While E.N.D. is an independent team, it has deep ties to the Southend’s rich social justice community. The team’s founders all work for All Girl Everything Ultimate Program, or AGE UP, a non-profit based on teaching Southend youth of color about social justice and organizing skills through Ultimate. As many E.N.D. teammates are AGE UP alumni, the team becomes another arm of the non-profit, where older players can discuss social justice within Ultimate long after they leave the program.

In their efforts to decolonize Ultimate, Seattle E.N.D. centers marginalized players within discussions of race, gender, and class. The team has used the power of solidarity and community to demand social space in the overwhelmingly white, male, financially inaccessible sphere of elite-level Ultimate Frisbee. As the cost of elite sports becomes a barrier to low-income participants, the social space of these teams becomes skewed. In the world of Ultimate, a space like the Southend—youth-driven, community-oriented, and largely marginalized—is an outlier. The focus of programs like AGE UP and E.N.D. is a sense of solidarity and community for players in a space where barriers leave them largely invisible. As Ultimate becomes an increasingly white and upper-income space, people of color face an implied exclusion through lack of visibility. As accessibility within athletics becomes a larger topic within Ultimate, teams prioritizing the voices and experiences of marginalized players become the key to decolonizing the social space within the sport.

Integrating The Transformational Writings of bell hooks Into Formal Education

By Hannah McCandless
Hannah is a first year student in the Women’s History Program.

Growing up in the South, my exposure to black women writers in an academic setting was far and few between. Though late in my academic career, I distinctly recall three instances that led me to uncovering the absolute importance and prolific writings of black women. It was not until a Women and Literature class in college first led me to the poetry of bell hooks. It was not until some free time during a gap year and a used bookstore’s 50% off sale led me to Maya Angelou’s I Know Why The Caged Bird Sings. And it was not until a Master’s level course on women’s history led me to the historical fiction novel, Beloved written by Toni Morrison. In each of these experiences, I found myself enveloped by the masterful writings of black women who, prior to a few years earlier, I had little to no knowledge of.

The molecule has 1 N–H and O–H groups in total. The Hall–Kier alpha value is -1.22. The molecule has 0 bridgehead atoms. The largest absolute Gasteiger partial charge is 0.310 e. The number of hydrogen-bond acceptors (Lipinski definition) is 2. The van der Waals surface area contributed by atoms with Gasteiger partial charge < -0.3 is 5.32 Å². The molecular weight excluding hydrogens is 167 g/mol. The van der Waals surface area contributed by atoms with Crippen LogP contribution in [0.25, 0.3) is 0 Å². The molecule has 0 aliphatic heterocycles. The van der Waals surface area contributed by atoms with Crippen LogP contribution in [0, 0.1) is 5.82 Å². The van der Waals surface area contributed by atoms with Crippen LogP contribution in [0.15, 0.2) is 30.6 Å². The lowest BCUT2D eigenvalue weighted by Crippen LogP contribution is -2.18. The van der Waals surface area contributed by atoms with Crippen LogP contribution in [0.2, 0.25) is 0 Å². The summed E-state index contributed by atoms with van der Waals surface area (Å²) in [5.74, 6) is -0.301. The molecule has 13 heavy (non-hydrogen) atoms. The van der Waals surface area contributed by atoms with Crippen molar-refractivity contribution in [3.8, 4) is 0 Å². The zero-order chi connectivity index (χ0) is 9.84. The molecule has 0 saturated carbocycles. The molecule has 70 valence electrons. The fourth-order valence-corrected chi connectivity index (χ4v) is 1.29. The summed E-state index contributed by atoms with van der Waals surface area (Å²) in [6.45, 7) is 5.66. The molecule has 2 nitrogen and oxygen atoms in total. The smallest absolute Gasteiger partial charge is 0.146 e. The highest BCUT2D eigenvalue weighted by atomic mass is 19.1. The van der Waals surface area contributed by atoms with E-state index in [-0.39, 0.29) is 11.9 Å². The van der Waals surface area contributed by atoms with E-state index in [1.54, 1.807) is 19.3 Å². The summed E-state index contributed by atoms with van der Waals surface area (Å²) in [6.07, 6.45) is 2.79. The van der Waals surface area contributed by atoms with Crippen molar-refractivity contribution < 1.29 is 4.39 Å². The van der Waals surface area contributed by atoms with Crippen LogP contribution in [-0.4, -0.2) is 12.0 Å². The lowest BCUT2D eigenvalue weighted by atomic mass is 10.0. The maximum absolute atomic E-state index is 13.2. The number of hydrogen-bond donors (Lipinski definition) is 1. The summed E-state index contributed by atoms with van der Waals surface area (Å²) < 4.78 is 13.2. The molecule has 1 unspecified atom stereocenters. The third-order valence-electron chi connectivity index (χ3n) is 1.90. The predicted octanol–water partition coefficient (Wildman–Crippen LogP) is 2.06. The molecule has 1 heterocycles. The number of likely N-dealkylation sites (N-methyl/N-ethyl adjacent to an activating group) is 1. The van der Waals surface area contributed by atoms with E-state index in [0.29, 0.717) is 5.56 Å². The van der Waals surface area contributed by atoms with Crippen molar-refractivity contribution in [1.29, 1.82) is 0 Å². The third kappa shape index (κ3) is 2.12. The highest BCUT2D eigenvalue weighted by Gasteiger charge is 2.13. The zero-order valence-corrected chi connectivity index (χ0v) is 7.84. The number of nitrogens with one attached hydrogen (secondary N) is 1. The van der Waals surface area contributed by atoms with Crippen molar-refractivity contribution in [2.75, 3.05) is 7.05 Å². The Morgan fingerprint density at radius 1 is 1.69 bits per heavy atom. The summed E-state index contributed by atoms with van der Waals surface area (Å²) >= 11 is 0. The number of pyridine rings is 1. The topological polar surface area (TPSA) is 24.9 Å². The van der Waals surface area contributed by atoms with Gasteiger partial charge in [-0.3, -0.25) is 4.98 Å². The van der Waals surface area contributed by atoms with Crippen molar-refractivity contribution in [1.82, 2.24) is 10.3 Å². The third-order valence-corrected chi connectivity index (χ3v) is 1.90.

Reflecting on this absence gives an easy to find but troubling answer: the writings of white men are predominantly taught from kindergarten through college. This form of institutional racism and sexism is not necessarily a surprise to many, especially those studying race and gender, but it is frustrating nonetheless. Outside of two classes specifically focusing on women and women writers, and a stroke of luck in a bookstore, my exposure to black women writers was abysmal. The lack of available classes covering women and African American Studies were in large part to blame. But even then, this was at the collegiate level. What about the lack of black women writers in elementary through high school?

With that information in mind, this blog post aims to present the works of bell hooks, one of the most influential feminist writers of the past forty years, as one possible author whose work can be used by educators from kindergarten onwards. It is the hope that these examples will help educators integrate bell hooks, and other black women authors, into their curriculums in order to foster a more holistic and representative educational experience.

Something especially exciting about bell hooks’ work is that she also wrote children’s books in addition to writing poetry and feminist theories. Published in 1999 and illustrated by Chris Raschka, Happy to Be Nappy shows all of the exciting ways in which girls with “nappy” hair can wear and be proud of their hair styles. Published in 2002, Homemade Love is a story which helps children understand what it means to be unconditionally loved. Both books promote representation for black girls and are easily accessible for kids of all backgrounds. These books can easily be integrated into the story times of pre-K and kindergarten aged students, further broadening kids’ horizons.